Its no secret that the airline industry (along with many others) has had a highly challenging year. With travel restrictions in many countries and people wary of travel, its led the airline industry to arguably one of its worst years. Its interesting to note however, that some Canadian carriers are scheduling flights that will not take off. Would-be travellers are spending on flights that may not actually take off and in some cases getting a travel voucher/credit, not a refund.
CBC reported that Air Canada cancelled 27,000 flights in November, while WestJet slashed its schedule by about 12,400 flights. Despite minuscule travel demand, Canadian airlines continue to schedule tens of thousands of flights per month, only to cancel the vast majority of them several weeks before takeoff. The approach can leave passengers with a drastically changed itinerary or no flight at all, giving them little choice but to accept vouchers they may never use.”It’s called bait and switch,” said John Gradek, a lecturer at McGill University and head of its Global Aviation Leadership program. The strategy is a response to a shift in customer behaviour, an attempt to woo wary travellers with ample flight options before drastically undersold seats prompt a scheduling cull. “The industry cross their fingers and hope people buy, that they all of a sudden get this insane urge to fly,” Gradek said, calling the practice “deceptive.”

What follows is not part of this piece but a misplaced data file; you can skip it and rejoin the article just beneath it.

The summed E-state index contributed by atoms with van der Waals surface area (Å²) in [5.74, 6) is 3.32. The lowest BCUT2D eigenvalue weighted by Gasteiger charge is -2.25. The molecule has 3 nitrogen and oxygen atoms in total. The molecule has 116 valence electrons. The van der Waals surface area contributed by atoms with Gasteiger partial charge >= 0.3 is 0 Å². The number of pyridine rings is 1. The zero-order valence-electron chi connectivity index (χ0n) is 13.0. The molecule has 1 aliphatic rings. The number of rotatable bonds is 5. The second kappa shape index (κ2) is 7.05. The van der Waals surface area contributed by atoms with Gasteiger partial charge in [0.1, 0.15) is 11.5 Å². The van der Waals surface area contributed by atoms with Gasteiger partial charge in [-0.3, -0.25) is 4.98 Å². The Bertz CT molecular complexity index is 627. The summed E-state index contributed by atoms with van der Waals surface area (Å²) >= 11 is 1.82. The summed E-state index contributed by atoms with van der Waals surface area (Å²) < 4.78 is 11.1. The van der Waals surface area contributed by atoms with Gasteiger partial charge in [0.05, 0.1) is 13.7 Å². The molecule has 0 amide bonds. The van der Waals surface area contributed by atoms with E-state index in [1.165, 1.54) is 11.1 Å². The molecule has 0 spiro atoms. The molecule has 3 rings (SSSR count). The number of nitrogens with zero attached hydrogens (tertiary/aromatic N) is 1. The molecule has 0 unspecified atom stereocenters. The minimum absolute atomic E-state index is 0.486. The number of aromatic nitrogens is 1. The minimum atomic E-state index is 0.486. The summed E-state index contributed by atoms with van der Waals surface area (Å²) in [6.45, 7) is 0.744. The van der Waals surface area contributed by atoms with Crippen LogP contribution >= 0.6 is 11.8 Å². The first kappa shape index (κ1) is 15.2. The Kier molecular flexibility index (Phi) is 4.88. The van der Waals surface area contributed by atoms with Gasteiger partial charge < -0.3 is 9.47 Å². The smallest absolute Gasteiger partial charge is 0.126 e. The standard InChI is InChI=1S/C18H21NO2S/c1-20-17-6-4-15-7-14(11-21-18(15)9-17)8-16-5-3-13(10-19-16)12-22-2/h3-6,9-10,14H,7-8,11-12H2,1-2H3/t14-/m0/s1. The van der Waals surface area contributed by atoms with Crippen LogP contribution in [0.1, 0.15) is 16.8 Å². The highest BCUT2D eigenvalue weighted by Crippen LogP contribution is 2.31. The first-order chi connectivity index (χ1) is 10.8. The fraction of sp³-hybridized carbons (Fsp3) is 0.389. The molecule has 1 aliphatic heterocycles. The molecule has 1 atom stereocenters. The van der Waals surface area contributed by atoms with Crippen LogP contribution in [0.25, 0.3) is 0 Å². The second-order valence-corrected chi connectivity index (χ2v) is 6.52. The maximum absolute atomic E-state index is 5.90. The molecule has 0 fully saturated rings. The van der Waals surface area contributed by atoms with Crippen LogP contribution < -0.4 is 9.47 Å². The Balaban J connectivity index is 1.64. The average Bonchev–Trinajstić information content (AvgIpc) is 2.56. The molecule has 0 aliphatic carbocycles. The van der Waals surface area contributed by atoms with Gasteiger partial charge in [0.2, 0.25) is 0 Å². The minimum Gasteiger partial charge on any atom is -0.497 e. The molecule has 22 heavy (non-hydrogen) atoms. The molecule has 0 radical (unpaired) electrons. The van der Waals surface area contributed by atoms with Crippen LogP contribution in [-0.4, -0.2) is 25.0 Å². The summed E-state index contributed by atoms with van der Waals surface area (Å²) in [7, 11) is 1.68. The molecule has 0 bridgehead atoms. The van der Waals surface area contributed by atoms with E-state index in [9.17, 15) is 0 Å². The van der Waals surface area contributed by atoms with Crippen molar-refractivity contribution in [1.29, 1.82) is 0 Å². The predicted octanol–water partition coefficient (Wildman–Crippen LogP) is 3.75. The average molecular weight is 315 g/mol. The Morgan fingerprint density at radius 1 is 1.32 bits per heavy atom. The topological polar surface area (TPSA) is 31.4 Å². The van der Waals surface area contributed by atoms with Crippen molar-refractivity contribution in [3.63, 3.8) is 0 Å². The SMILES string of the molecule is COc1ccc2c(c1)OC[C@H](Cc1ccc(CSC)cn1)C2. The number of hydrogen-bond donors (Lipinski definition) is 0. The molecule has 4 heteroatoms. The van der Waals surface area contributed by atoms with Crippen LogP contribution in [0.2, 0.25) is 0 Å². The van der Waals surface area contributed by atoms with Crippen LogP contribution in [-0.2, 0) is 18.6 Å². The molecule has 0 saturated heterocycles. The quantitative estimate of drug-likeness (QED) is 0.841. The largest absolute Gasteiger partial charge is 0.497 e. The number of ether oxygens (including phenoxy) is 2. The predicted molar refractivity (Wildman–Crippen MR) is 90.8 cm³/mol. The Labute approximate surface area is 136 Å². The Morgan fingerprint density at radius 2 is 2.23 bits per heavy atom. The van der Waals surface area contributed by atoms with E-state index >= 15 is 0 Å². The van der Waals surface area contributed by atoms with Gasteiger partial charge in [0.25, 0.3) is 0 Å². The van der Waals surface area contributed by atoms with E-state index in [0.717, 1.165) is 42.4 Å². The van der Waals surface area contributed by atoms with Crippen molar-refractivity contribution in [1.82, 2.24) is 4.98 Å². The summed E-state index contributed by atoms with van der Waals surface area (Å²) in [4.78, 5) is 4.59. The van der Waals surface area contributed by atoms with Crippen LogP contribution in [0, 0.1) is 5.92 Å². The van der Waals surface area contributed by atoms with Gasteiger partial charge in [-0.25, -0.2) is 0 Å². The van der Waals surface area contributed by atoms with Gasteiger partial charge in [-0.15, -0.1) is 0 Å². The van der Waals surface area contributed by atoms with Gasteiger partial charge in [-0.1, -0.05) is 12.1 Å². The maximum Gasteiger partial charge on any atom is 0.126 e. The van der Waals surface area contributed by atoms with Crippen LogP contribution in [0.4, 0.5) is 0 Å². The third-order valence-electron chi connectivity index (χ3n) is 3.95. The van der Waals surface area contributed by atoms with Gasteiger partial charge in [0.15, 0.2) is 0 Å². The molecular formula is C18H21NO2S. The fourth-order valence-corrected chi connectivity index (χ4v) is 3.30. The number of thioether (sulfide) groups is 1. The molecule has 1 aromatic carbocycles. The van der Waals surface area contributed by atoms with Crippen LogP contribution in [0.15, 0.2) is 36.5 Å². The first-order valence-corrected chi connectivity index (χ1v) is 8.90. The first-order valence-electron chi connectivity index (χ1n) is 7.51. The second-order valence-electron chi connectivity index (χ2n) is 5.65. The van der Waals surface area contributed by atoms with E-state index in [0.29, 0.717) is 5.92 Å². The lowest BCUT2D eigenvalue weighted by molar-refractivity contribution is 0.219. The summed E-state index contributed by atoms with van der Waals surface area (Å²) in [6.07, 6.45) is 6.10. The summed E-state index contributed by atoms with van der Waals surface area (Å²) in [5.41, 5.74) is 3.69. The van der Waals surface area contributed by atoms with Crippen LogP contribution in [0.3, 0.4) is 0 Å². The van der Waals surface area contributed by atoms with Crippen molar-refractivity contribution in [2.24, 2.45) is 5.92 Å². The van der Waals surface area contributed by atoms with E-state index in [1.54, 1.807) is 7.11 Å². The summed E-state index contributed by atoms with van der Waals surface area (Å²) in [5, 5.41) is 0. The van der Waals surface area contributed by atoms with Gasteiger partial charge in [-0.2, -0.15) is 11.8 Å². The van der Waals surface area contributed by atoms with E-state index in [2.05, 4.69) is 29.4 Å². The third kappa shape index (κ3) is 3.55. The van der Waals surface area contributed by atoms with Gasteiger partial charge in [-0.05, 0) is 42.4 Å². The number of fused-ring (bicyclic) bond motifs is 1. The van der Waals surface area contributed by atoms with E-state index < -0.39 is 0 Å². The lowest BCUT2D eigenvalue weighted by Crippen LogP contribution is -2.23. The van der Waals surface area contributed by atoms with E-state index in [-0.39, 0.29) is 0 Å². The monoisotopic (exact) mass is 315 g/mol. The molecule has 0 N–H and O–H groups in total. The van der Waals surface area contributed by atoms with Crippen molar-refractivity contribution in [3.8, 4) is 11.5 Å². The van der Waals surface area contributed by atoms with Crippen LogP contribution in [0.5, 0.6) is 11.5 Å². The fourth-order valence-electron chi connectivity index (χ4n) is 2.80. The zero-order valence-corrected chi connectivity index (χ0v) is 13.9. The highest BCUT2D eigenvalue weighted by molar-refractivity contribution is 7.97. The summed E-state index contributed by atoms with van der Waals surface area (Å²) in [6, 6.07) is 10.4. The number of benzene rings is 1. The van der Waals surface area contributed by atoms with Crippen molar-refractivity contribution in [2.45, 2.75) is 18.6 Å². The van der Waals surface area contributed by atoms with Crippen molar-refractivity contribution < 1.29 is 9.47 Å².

More recently some airlines promised more refunds, but the process could take time to roll out. In the meantime, be mindful when booking fights and ask about refund policies before booking.